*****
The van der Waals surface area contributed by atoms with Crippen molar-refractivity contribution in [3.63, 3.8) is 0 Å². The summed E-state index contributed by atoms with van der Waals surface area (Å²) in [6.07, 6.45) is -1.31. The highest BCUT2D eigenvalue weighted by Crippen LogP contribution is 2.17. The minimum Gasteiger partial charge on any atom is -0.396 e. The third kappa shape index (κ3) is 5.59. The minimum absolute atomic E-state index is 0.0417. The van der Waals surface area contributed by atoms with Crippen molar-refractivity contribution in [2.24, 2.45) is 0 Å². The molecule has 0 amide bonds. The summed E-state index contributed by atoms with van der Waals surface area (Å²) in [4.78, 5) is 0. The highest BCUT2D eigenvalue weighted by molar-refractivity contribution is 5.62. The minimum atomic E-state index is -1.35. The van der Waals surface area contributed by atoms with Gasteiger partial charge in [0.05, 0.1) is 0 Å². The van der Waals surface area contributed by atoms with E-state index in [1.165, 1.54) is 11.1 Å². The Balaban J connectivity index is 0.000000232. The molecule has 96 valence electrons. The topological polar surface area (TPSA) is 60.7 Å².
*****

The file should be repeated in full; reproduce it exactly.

The van der Waals surface area contributed by atoms with Crippen molar-refractivity contribution in [3.63, 3.8) is 0 Å². The summed E-state index contributed by atoms with van der Waals surface area (Å²) in [6.07, 6.45) is -1.31. The highest BCUT2D eigenvalue weighted by Crippen LogP contribution is 2.17. The minimum Gasteiger partial charge on any atom is -0.396 e. The third kappa shape index (κ3) is 5.59. The minimum absolute atomic E-state index is 0.0417. The van der Waals surface area contributed by atoms with Crippen molar-refractivity contribution in [2.24, 2.45) is 0 Å². The molecule has 0 amide bonds. The summed E-state index contributed by atoms with van der Waals surface area (Å²) in [4.78, 5) is 0. The highest BCUT2D eigenvalue weighted by molar-refractivity contribution is 5.62. The minimum atomic E-state index is -1.35. The van der Waals surface area contributed by atoms with Gasteiger partial charge in [0.05, 0.1) is 0 Å². The van der Waals surface area contributed by atoms with E-state index in [1.165, 1.54) is 11.1 Å². The Balaban J connectivity index is 0.000000232. The molecule has 96 valence electrons. The topological polar surface area (TPSA) is 60.7 Å².